That said on here, on the net it's much harder to disrupt things (especially when admins can split + bin threads) so I don't really mind them being around, and they contribute some interesting points, I've grown quite fond of some of them even.

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Mar 21 2006 11:19

I can remember discussing the weirder elements of the political fringe with a (lapsed) member of Class War a few years ago.

He asked me to consider how workers in an office, factory or shop would react to someone who started to behave on the shopfloor the way members of the Sparts or ICC behave at political meetings and events.

Most people would react by either walking away, telling a few home truths to the oddball, or in some cases using more direct methods to remove them.

I strongly suspect that groups like the ICC get a far more polite reception here on Libcom, or around the political fringe generally, than they ever would in any pub or workplace in my part of London.

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Mar 21 2006 11:23
PaulMarsh wrote:
I strongly suspect that groups like the ICC get a far more polite reception here on Libcom, or around the political fringe generally, than they ever would in any pub or workplace in my part of London.

Oh totally. I'm sure they couldn't act like that in real life though... could they? I mean they must have friends and stuff outside the fringes of the communist left no? In which case why don't they try to act around other politicos the way they do around their friends/co-workers? confused

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Mar 21 2006 11:34
Tommy Ascaso wrote:
Maybe the act the way they do precisely because they have no friends outside the communist left?

I think this is very probably the case. I see them as more of a cult than a political group, tbh.

BB
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Mar 21 2006 11:44
PaulMarsh wrote:
the way members of the Sparts or ICC behave at political meetings and events.

Don't get me started on the sparts, although i've ranted about them on here before, anychance to have a dig.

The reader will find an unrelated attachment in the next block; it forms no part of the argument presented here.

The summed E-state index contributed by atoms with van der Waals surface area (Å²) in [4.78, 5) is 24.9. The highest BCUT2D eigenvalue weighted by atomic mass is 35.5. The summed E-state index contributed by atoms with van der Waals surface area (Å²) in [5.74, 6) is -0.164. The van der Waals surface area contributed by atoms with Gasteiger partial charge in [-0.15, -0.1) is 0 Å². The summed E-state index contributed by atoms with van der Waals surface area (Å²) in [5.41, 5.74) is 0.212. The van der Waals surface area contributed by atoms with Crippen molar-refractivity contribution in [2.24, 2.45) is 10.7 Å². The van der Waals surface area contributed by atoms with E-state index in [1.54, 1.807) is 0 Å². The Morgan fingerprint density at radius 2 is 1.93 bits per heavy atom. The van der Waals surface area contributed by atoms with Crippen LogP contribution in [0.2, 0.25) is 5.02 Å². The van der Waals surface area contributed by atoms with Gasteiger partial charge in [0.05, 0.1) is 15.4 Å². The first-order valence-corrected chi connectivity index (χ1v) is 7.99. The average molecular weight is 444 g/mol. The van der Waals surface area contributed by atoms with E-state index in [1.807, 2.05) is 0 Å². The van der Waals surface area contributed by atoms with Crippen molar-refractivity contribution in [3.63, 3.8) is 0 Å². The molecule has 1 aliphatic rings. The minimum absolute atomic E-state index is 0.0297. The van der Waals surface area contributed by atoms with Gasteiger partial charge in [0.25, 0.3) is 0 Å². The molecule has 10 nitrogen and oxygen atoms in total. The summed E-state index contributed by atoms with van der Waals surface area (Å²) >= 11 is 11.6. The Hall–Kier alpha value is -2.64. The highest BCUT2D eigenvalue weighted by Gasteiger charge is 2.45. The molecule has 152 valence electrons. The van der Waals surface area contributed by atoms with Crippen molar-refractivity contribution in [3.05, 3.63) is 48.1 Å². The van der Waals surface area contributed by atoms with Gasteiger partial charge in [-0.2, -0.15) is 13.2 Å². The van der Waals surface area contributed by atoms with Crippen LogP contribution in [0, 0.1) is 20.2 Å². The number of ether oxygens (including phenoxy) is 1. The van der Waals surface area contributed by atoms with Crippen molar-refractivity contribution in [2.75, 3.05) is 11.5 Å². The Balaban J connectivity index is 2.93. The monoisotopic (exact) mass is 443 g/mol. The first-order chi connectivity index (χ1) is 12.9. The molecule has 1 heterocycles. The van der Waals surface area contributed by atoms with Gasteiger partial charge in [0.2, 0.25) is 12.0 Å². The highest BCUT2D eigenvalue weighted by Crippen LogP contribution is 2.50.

Ah the romans...

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Mar 21 2006 13:28
Serge Forward wrote:
Many on the so-called 'ultra left' tend to behave (in varying degrees) in this sort of fashion unfortunately. Now it's all very well to have sound ideas, and... to be right, but at the same time, you have to engage with other members of the working class. And for this, you also need to have a degree of tolerance and a willingness to learn from the experience of others.

Its rather obvious to me but because 'ultra left' politics are based on espousing purist positions that see almost everyone else as an agent of capital in one way or the other they don't lend at all to a 'degree of tolerance and a willingness to learn from the experience of others'. The politics simply don't intersect the experiences of your average worker in struggle, in fact rightly or wrongly they tend to piss on what that person is actually doing. Over time that would tend to build up the sort of methods of intervention on both the personal and political level that you describe.

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Mar 21 2006 13:32
Tommy Ascaso wrote:
They're going to flip when they see this thread!

I bet they've seen it, and won't post as individuals, instead they'll go off and plan a collective response (I wouldn't be surprised if they have something written on the matter alread, cos it must've come up before) - which will probably be posted by Beltov.

(Or at least would've been if I hadn't just predicted it wink)

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Mar 21 2006 13:35

Or maybe this whole ICC-is-a-crazy-cult fable is a variant of the much wider bourgeois ideological campaign which tells us that anyone who not only still has hopes for communism, but even forms an organisation to fight for it, must be mad?

We don’t deny that we make mistakes in our interventions, that we have sometimes been heavy-handed, etc. But is that really the issue? Did the AF, or No War But the Class War, ban us because of the way we said things or because of what we were saying? Was it because they do in fact profoundly object to our political positions despite claiming that ‘some of what we say is quite interesting’? However nicely and patiently we explain that a lot of anarchists actually support bourgeois positions like national liberation, anti-fascism or trade unionism, some of them still get enraged about it, and want us to go away and stop pointing out that they are not as radical as they say they are.

Naturally, the endless personal attacks are deeply insulting to the comrades of the ICC, who are nothing like the zombies that some people claim they are. But the attacks serve a deeper political purpose and it is at that level we will answer them, although we don’t want to get too drawn in to this particular thread.